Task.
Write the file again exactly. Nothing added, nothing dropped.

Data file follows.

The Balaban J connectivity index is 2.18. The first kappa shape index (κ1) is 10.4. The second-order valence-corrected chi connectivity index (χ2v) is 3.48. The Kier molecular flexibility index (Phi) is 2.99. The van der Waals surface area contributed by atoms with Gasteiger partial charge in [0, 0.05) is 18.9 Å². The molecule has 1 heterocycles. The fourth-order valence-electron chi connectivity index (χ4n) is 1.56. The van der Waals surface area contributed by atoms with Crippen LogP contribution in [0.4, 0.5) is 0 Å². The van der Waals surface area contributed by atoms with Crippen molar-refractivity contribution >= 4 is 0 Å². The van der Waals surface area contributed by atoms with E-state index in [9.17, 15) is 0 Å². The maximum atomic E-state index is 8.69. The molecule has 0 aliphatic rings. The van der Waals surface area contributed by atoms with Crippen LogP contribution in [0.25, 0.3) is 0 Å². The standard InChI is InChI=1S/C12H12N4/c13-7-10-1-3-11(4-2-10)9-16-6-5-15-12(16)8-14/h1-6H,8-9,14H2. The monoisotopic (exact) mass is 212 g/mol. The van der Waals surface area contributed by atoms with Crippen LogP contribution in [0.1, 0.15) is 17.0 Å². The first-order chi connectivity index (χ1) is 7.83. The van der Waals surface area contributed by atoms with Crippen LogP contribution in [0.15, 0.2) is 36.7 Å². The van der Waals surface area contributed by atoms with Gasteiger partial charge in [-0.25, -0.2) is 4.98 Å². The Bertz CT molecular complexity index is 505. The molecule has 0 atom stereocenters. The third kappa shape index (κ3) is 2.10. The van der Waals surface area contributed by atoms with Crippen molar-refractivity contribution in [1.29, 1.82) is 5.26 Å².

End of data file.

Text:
The Balaban J connectivity index is 2.18. The first kappa shape index (κ1) is 10.4. The second-order valence-corrected chi connectivity index (χ2v) is 3.48. The Kier molecular flexibility index (Phi) is 2.99. The van der Waals surface area contributed by atoms with Gasteiger partial charge in [0, 0.05) is 18.9 Å². The molecule has 1 heterocycles. The fourth-order valence-electron chi connectivity index (χ4n) is 1.56. The van der Waals surface area contributed by atoms with Crippen LogP contribution in [0.4, 0.5) is 0 Å². The van der Waals surface area contributed by atoms with Crippen molar-refractivity contribution >= 4 is 0 Å². The van der Waals surface area contributed by atoms with E-state index in [9.17, 15) is 0 Å². The maximum atomic E-state index is 8.69. The molecule has 0 aliphatic rings. The van der Waals surface area contributed by atoms with Crippen LogP contribution in [0.25, 0.3) is 0 Å². The standard InChI is InChI=1S/C12H12N4/c13-7-10-1-3-11(4-2-10)9-16-6-5-15-12(16)8-14/h1-6H,8-9,14H2. The monoisotopic (exact) mass is 212 g/mol. The van der Waals surface area contributed by atoms with Crippen LogP contribution in [0.1, 0.15) is 17.0 Å². The first-order chi connectivity index (χ1) is 7.83. The van der Waals surface area contributed by atoms with Crippen LogP contribution in [0.15, 0.2) is 36.7 Å². The van der Waals surface area contributed by atoms with Gasteiger partial charge in [-0.25, -0.2) is 4.98 Å². The Bertz CT molecular complexity index is 505. The molecule has 0 atom stereocenters. The third kappa shape index (κ3) is 2.10. The van der Waals surface area contributed by atoms with Crippen molar-refractivity contribution in [1.29, 1.82) is 5.26 Å².